Heat remaining 2 tablespoons oil in a large, wide, heavy pot over medium heat. Add half of rice, spreading evenly; top with fruit and nut mixture, then remaining rice, spreading evenly. Using the end of a wooden spoon, poke 5 to 6 holes in rice all the way through to bottom of pot (to help release steam and help rice cook evenly).
Drizzle remaining saffron mixture over rice. Place a clean kitchen towel over pot, cover with a tight-fitting lid, and secure loose edges of towel on top of lid, using a rubber band or masking tape.
Cook until pot begins to steam, 5 to 8 minutes. Reduce heat to very low and cook, without stirring, until rice is tender and bottom layer of rice is browned and crisp, 30 to 40 minutes.
Scoop rice into a wide serving bowl, breaking bottom crust into pieces.
Per serving: 500 calories; 18 g fat; 4.5 g saturated fat; 10 mg cholesterol; 8 g protein; 83 g carbohydrate; 30 g sugar; 6 g fiber; 20 mg sodium; 40 mg calcium.
Yogurt spiced chicken
The yogurt makes the meat tender and juicy, and it also tempers the spices. Recipe by Daniel Neman.
1 whole chicken, cut up, or 3 to 4 pounds of chicken pieces
1 cup plain yogurt
1/2 teaspoon allspice
1/4 teaspoon ground nutmeg (freshly ground is best)
1/4 teaspoon cardamom
Salt and pepper
Rinse chicken and pat dry.
In a large bowl, combine yogurt, allspice, nutmeg and cardamom. Add chicken pieces and mix until chicken is thoroughly coated. Cover and refrigerate overnight.
Arrange grill for indirect heat or preheat oven to 400 degrees.
Knock or brush off as much yogurt marinade as you can. Liberally sprinkle both sides of chicken with salt and pepper.
If using grill, place chicken skin-side-down on the grate away from the coals or flames, and close the lid. Cook white meat 25 to 30 minutes, turning once. Cook dark meat 45 to 55 minutes, turning once.
If using oven, heat a grill pan or heavy, ovenproof skillet very hot on the stove. Spray with nonstick spray (or add a little oil), then place chicken skin-side-down on the pan. Cook until seared and brown, but do not let it burn, about 2 to 3 minutes. Flip chicken and place pan in oven. Cook white meat 25 minutes or until done; cook dark meat 45 minutes or until done.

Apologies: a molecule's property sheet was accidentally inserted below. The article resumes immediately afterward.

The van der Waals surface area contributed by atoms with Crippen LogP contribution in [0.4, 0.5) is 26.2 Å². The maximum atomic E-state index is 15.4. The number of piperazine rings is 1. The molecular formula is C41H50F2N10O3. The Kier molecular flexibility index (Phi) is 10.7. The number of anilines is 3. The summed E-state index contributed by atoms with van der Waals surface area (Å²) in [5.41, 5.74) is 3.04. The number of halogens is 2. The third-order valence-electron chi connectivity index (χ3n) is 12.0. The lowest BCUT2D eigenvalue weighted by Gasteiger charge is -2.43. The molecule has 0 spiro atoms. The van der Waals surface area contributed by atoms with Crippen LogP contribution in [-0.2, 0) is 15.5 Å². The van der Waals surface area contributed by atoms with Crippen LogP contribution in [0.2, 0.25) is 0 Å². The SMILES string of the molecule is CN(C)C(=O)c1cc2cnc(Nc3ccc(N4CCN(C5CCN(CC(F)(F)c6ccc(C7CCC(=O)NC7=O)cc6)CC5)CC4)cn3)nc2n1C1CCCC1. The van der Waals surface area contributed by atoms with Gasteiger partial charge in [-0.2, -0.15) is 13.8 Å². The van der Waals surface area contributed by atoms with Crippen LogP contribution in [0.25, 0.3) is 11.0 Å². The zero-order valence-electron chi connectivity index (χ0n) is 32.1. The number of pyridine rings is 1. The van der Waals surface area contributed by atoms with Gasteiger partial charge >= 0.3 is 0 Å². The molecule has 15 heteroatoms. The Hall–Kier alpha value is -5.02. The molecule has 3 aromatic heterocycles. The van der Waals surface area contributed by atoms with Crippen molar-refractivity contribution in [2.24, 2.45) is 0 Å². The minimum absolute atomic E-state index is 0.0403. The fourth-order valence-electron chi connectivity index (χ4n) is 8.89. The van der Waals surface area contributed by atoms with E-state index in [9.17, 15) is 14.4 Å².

Per serving: 390 calories; 22 g fat; 6 g saturated fat; 145 mg cholesterol; 45 g protein; 0 carb.; no sugar; no fiber; 135 mg sodium; 30 mg calcium.
Chewy molasses cookies
Makes about 30 cookies
Note: Be sure not to overbake these cookies or you’ll lose their chewy texture.
Recipe from Bon Appétit.
2 cups all-purpose flour
2 teaspoons baking soda
11/2 teaspoons ground cinnamon
1 teaspoon ground ginger
3/4 teaspoon ground cardamom
1/2 teaspoon kosher salt
1 large egg
1/2 cup (1 stick) unsalted butter, melted
1/3 cup granulated sugar
1/3 cup light or dark molasses
1/4 cup packed dark brown sugar
Coarse sanding or raw sugar, for rolling
Place racks in lower and upper thirds of oven; preheat to 375 degrees. Whisk flour, baking soda, cinnamon, ginger, cardamom and salt in a small bowl. Whisk egg, butter, granulated sugar, molasses and brown sugar in another bowl. Mix dry ingredients with wet, just to combine.
Place sanding or raw sugar in a shallow bowl. Scoop out dough by the tablespoon and roll into balls (if dough is sticky, chill 20 minutes). Roll in sugar and place on 2 parchment-lined baking sheets, spaced 2 inches apart.
Bake cookies, rotating baking sheets halfway through, until cookies are puffed, cracked and just set around edges, 8 to 10 minutes. Transfer to a wire rack and let cool.
Per serving: 85 calories; 3.5 g fat; 2 g saturated fat; 15 mg cholesterol; 1 g protein; 13 g carbohydrate; 7 g sugar; no fiber; 120 mg sodium; 15 mg calcium.